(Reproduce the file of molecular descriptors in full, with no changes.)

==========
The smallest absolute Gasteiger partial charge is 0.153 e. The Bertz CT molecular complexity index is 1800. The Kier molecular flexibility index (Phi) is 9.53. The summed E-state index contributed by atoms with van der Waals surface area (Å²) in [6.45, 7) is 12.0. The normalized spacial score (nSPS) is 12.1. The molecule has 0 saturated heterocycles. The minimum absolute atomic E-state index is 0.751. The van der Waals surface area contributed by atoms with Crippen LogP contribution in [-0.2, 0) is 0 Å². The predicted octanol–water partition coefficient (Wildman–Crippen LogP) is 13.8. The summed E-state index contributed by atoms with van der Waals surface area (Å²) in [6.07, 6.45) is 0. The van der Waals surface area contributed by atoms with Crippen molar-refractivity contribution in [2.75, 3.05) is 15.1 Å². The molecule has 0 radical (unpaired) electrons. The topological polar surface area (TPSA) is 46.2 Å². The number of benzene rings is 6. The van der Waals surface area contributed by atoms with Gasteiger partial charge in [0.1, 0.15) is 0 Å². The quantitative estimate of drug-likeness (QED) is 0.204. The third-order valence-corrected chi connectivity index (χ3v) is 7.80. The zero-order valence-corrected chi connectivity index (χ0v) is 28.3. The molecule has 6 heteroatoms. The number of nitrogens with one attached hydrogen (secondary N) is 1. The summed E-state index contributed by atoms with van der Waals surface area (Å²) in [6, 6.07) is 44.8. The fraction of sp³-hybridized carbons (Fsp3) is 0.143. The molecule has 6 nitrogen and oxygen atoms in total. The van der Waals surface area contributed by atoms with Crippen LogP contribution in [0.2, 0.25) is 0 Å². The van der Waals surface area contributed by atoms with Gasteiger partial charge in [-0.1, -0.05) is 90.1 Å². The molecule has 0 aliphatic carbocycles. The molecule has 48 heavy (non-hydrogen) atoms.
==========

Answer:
The smallest absolute Gasteiger partial charge is 0.153 e. The Bertz CT molecular complexity index is 1800. The Kier molecular flexibility index (Phi) is 9.53. The summed E-state index contributed by atoms with van der Waals surface area (Å²) in [6.45, 7) is 12.0. The normalized spacial score (nSPS) is 12.1. The molecule has 0 saturated heterocycles. The minimum absolute atomic E-state index is 0.751. The van der Waals surface area contributed by atoms with Crippen LogP contribution in [-0.2, 0) is 0 Å². The predicted octanol–water partition coefficient (Wildman–Crippen LogP) is 13.8. The summed E-state index contributed by atoms with van der Waals surface area (Å²) in [6.07, 6.45) is 0. The van der Waals surface area contributed by atoms with Crippen molar-refractivity contribution in [2.75, 3.05) is 15.1 Å². The molecule has 0 radical (unpaired) electrons. The topological polar surface area (TPSA) is 46.2 Å². The number of benzene rings is 6. The van der Waals surface area contributed by atoms with Gasteiger partial charge in [0.1, 0.15) is 0 Å². The quantitative estimate of drug-likeness (QED) is 0.204. The third-order valence-corrected chi connectivity index (χ3v) is 7.80. The zero-order valence-corrected chi connectivity index (χ0v) is 28.3. The molecule has 6 heteroatoms. The number of nitrogens with one attached hydrogen (secondary N) is 1. The summed E-state index contributed by atoms with van der Waals surface area (Å²) in [6, 6.07) is 44.8. The fraction of sp³-hybridized carbons (Fsp3) is 0.143. The molecule has 6 nitrogen and oxygen atoms in total. The van der Waals surface area contributed by atoms with Crippen LogP contribution in [0.2, 0.25) is 0 Å². The van der Waals surface area contributed by atoms with Gasteiger partial charge in [-0.1, -0.05) is 90.1 Å². The molecule has 0 aliphatic carbocycles. The molecule has 48 heavy (non-hydrogen) atoms.